WARNING: The following article contains major spoilers for Heroes in Crisis #6 by Tom King, Mitch Gerads, Clay Mann, Tomeu Morey and Clayton Cowles, on sale now.
The mystery of the killer, or killers, responsible for the massacre at Sanctuary has been unfolding since Heroes in Crisis #1. In Issue #3, though, at least part of the mystery was solved when Harley Quinn was shown to be the responsible party for the murder of Wally West.
Or so we thought.
Tom King, Mitch Gerads and Clay Mann's Heroes in Crisis #6 revisits that moment, but with a surprising twist. Oh, Harley Quinn is still shown to be at the scene, as is Booster Gold, but the specifics have been changed. The variant scenario throws into question not only who's behind Wally's murder, but the whole range of possibilities regarding other potential assailants.
What Happened, Then and Now
In Heroes in Crisis #3, Wally was seen on Sanctuary's front steps, cradling the body of his fellow Titans teammate Roy Harper (Arsenal). As the flashback unfolds, Wally laments the consequences of his recent return to reality, then he is coldcocked from behind by the mallet-wielding Harley. No sooner does this happen, Booster arrives, seemingly unsurprised by and emotionally detached from all the murders that just occurred.
In the current issue, Wally is again holding Roy's body in his arms, but he's curiously now inside the confines of Sanctuary, rather than on the front porch. The reason for his emotional distress is unchanged, but he's once again clocked from behind. Only this time he's fried by Booster, not Harley. And this time, it's Harley who happens by immediately after. Harley also demonstrates the same kind of ambivalence as Booster.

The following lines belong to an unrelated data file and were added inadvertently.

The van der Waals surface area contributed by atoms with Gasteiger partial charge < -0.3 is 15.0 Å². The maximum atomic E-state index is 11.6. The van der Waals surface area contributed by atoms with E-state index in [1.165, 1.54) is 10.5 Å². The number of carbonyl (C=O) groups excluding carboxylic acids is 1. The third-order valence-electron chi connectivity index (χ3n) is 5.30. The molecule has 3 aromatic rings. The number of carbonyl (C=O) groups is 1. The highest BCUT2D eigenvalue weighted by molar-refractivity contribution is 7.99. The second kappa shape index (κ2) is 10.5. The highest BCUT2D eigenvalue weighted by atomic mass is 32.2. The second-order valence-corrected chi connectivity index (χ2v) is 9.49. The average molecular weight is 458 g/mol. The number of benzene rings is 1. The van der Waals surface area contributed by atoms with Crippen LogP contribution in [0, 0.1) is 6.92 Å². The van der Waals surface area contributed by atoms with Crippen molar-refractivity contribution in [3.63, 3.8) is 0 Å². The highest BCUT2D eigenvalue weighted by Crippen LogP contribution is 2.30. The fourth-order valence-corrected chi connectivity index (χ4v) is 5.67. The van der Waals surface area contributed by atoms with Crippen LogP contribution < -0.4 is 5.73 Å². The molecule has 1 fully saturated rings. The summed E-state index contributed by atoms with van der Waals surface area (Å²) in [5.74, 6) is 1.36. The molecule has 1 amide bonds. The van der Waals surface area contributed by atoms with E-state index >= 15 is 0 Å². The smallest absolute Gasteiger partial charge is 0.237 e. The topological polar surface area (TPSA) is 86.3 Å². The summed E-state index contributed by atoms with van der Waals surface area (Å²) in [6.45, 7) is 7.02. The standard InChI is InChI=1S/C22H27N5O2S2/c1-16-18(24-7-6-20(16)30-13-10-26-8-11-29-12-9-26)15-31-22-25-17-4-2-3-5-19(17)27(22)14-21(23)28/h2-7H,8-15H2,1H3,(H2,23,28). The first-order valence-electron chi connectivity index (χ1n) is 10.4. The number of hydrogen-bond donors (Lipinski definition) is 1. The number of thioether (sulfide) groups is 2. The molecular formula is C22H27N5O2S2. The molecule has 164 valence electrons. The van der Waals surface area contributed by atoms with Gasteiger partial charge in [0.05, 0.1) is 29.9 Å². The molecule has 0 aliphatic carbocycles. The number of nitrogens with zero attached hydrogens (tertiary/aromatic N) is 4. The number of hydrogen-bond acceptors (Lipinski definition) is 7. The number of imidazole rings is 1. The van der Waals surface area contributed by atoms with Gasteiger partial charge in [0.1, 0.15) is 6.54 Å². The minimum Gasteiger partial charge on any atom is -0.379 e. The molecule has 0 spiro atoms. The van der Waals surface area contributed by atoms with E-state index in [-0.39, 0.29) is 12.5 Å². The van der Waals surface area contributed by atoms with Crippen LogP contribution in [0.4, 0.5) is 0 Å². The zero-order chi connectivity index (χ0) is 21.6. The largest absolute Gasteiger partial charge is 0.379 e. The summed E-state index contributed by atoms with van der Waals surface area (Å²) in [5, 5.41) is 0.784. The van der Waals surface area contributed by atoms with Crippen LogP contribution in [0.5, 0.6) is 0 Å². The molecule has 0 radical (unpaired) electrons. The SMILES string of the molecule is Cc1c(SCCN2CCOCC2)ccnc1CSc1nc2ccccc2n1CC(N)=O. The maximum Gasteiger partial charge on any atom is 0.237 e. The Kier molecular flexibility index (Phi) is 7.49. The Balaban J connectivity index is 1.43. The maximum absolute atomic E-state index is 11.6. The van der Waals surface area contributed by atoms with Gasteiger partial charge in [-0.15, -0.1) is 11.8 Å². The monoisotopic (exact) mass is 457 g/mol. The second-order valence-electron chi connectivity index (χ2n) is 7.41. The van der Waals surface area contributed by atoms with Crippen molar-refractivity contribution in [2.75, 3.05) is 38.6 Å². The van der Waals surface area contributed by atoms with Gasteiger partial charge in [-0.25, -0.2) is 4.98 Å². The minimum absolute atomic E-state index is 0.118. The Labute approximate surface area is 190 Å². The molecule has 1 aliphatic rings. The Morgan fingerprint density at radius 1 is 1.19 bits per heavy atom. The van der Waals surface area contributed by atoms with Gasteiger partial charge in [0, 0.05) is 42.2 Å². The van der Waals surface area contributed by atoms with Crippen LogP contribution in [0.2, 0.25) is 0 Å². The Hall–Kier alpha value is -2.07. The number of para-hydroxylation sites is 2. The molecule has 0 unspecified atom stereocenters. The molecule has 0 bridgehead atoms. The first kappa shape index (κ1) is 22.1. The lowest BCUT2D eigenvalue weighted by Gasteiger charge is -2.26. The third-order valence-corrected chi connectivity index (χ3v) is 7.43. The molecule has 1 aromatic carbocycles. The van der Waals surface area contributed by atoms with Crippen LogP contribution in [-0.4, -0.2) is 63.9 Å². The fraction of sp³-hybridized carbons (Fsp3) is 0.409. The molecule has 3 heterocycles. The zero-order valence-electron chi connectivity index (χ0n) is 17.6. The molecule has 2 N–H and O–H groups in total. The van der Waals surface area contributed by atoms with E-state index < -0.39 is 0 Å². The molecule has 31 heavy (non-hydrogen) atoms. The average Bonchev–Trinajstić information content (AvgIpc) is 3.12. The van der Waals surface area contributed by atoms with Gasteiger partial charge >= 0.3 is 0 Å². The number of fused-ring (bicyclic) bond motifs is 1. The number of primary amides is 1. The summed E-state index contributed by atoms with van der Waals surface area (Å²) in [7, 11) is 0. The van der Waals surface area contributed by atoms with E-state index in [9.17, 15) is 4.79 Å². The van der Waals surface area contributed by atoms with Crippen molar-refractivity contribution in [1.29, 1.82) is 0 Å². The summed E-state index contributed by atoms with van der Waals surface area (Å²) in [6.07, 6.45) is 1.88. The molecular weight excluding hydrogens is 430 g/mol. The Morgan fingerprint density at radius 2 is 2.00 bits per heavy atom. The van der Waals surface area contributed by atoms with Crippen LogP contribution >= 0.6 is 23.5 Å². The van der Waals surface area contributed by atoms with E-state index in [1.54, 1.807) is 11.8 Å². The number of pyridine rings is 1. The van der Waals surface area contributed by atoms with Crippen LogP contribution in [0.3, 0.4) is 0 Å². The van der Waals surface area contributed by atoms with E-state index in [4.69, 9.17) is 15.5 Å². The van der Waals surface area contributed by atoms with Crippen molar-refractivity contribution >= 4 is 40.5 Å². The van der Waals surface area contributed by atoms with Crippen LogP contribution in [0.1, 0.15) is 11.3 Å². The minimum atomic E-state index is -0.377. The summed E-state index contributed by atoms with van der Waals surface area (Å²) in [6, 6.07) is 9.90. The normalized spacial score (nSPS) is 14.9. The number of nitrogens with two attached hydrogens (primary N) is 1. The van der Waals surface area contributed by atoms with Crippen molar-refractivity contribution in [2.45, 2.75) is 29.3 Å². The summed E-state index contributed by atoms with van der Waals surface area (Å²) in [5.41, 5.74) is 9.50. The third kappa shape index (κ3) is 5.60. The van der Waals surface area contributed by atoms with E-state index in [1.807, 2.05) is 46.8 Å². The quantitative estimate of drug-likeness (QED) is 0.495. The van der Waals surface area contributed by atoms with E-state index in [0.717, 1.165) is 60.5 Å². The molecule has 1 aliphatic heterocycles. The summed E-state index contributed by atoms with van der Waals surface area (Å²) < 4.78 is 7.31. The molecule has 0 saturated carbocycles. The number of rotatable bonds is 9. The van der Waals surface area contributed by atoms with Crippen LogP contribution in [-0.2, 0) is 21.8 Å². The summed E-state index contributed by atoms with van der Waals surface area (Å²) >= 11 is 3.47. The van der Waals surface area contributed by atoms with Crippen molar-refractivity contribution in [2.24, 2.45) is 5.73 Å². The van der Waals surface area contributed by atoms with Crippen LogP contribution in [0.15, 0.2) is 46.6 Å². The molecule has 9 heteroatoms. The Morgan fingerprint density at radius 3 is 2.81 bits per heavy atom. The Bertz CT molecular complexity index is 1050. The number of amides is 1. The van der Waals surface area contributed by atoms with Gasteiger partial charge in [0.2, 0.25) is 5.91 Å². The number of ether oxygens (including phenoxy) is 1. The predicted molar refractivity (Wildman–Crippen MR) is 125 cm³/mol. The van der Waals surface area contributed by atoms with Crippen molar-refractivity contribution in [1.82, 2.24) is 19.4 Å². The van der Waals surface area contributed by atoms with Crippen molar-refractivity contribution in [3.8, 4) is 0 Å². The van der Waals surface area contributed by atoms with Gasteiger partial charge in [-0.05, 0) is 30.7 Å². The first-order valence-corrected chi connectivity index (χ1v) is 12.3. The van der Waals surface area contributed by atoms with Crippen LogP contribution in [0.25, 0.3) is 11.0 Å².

So Did They Do It, or Not?
This new new sequence of events throws the validity of the original into question. The divergent and conflicting scenarios introduce the possibility of imagined realities, and that nothing shown within the context of the story can necessarily be construed as "real." But then, taking a step back, Harley and Booster's respective questionable states of mind make this possibility a little more plausible. If nothing else, one aspect that's now fully understood is why each blames the other for the massacre.
Harley always seemed like too obvious a culprit anyway. Her villainous background practically eliminates the possibility, as a troubled villain entrenched among similarly troubled heroes doesn't make for much of a whodunit mystery. Plus, superhero mass murder has never seemed to be her style. And solving such a mystery only a third of the way through the story wouldn't leave much room for future intrigue.
Conversely, despite Booster's current troubled mental state, he's historically been a superhero, and murdering his colleagues doesn't seem to be his M.O., either. While there's precedent for good guys breaking bad in the DC Universe -- like his former boss, Maxwell Lord -- Booster just never seemed to carry much villainous potential. And like the seeming revelation about Harley three issues ago, a similar one regarding Booster also seems premature.